Report Confirmed or Suspect Cases Immediately to the Local Health Department.

Rabies is an infectious disease caused by the rabies virus. Animals infected with rabies display strange behavior such as aggression, and signs of neurologic impairment including vocalization, circling, and paralysis.

People who are bitten by, or have had contact with saliva from an animal should notify the local health department (LHD) having jurisdiction where the animal is located and seek medical care.  A directory of LHDs is posted online here. LHDs can be also contacted through police departments in the event of an emergency. LHD staff will consult with the persons bitten or exposed to rabies and will make recommendations regarding rabies prophylaxis to their health care provider. If the suspect rabid animal is available, LHDs may also arrange for testing or confinement of animals.

Education Materials
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Laboratory Testing and Guidance

N.J.S.A. 26:4-86.1-2 requires that when it is necessary to test a domestic companion animal (not including domestic livestock) for rabies, the health official or veterinarian must first notify the owner of the animal, verbally and in writing, of the necessity and reason for rabies testing; the rabies testing protocol to be followed; the protocol for handling of the animal’s body; the protocol for disposal of the animal’s body or return to the owner; and the protocol for decapitation. The full text of this statute can be access through NJ Legislative Statutes. NJDOH developed the Rabies Testing Notification Form to be used by health officials and veterinarians to provide the necessary notification to owners.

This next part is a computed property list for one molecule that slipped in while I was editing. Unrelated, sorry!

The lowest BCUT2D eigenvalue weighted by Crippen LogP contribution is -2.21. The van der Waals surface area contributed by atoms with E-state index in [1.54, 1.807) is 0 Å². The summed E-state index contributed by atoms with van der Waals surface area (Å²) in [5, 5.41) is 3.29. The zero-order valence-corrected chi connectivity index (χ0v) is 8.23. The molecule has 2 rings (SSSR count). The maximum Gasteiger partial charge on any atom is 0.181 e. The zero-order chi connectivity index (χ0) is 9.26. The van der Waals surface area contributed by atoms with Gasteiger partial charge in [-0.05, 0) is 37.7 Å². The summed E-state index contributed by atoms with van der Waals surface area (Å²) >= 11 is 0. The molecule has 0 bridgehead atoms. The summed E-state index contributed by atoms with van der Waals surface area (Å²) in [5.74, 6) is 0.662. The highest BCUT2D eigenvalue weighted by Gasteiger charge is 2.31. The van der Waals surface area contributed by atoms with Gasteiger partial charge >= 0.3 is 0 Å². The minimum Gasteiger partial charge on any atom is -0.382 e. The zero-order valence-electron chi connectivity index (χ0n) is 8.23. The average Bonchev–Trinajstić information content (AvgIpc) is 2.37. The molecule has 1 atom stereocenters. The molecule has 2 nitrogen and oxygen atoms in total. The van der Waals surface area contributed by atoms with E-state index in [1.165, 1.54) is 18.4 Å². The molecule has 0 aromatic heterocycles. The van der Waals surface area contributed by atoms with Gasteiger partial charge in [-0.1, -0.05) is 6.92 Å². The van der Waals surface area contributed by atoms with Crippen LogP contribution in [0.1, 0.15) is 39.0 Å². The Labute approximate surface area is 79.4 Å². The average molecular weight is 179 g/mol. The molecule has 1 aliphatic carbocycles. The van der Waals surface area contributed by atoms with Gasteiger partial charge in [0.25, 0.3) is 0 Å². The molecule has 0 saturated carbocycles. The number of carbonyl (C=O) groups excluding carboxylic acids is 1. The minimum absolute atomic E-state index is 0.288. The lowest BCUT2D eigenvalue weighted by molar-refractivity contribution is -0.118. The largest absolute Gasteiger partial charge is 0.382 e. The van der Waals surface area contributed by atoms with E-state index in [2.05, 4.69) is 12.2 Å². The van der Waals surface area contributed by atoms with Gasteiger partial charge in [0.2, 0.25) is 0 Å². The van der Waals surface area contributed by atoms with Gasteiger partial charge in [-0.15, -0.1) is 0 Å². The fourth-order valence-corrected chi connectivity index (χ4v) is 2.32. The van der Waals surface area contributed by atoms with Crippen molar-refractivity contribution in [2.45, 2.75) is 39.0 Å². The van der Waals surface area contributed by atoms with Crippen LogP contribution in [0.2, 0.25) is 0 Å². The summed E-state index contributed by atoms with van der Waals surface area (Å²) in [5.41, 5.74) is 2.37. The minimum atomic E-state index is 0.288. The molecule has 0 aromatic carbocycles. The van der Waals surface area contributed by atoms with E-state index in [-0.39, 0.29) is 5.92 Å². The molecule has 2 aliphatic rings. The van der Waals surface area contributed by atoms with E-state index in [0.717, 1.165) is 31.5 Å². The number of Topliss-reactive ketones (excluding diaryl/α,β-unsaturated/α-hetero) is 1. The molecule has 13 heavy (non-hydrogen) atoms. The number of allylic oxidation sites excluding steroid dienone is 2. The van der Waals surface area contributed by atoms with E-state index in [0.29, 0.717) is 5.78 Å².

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Disease Prevention
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Last Reviewed: 3/27/2024